Compaq's Pfeiffer Wants "Internet Leadership"
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On the day that Microsoft detailed its e-commerce strategy, Compaq CEO Eckhard Pfeiffer took up the Internet cudgel for his company while visiting Australia.
Speaking in Sydney, Pfeiffer showed great relish in predicting US$50 billion in revenues for Compaq in the year 2000, saying that this would be on the back of the vendor attaining "Internet leadership."
This would be achieved by Compaq "taking ownership of customer relations," Pfeiffer said, by building a corporate supply-chain extranet with its customers and using the compaq.com site as a purchasing tool.
This came on the same day as Microsoft announced it would be using its MSN.com site as part of a larger electronic commerce strategy.
When asked by australia.internet.com whether the projected IPO of its Alta Vista subsidiary indicated that Compaq did not understand Alta Vista's market, Pfeiffer chose to place Compaq not in the realm of Microsoft or Dell, but among the ranks of the Fortune 100.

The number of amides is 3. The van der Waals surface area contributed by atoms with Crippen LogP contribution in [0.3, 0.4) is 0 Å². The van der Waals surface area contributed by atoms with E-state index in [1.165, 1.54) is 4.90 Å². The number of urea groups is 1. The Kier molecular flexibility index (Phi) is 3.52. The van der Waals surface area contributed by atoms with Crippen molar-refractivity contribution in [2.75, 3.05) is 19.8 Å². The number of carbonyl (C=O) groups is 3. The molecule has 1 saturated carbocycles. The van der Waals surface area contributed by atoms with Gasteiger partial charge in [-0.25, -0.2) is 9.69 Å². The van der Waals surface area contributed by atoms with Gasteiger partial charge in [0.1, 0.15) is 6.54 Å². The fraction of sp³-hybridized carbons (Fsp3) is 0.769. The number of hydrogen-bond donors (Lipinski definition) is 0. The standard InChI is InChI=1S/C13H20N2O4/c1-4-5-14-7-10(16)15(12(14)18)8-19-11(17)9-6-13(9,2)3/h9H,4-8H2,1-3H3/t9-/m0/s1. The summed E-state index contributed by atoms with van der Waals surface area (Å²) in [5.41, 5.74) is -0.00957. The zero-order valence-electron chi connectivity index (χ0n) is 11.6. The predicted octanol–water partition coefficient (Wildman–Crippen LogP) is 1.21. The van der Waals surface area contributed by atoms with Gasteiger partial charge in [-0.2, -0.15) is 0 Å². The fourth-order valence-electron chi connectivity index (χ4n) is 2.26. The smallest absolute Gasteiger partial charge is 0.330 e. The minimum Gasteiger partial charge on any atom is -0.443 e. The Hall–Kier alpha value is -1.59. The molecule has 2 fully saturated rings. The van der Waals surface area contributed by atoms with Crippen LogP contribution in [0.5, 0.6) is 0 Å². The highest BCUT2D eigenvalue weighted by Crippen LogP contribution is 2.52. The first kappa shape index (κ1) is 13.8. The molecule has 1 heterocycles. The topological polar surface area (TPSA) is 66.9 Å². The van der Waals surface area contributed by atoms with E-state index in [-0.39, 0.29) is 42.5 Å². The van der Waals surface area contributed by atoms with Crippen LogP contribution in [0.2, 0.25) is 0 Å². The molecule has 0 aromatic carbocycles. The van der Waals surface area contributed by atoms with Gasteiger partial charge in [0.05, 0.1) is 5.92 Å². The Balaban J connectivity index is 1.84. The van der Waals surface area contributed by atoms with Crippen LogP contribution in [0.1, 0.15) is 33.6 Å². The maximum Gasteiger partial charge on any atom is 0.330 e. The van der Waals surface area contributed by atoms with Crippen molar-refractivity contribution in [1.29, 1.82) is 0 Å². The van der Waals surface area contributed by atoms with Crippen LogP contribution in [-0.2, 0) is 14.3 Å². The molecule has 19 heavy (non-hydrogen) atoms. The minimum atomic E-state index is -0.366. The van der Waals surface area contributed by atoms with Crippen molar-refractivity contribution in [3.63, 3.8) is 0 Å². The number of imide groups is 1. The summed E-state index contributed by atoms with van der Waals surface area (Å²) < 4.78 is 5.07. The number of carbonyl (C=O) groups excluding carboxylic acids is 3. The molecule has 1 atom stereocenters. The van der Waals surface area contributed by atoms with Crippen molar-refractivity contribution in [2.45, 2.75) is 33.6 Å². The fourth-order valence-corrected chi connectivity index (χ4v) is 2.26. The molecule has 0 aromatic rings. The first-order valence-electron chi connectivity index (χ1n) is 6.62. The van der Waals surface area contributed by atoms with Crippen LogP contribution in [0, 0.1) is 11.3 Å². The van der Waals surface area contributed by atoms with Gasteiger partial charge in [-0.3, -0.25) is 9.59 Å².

"I would label it not that we don't understand the Internet--we understand it better than most companies. We have moved into the Internet territory before any major company that you can think of," he said.
Pfeiffer also commented on the tension between Compaq's existing channel relationships and its desire to sell PCs direct to the public via compaq.com.
"Consumers will be looking on the Compaq site for what we can deliver, so obviously we have to deliver," he said.
The Australian operations of Compaq reported revenues of US$930 million (AUS$1.5 billion) in 1998 as part of the global revenue figure of US31.2 billion (AUS$ 50.3 billion).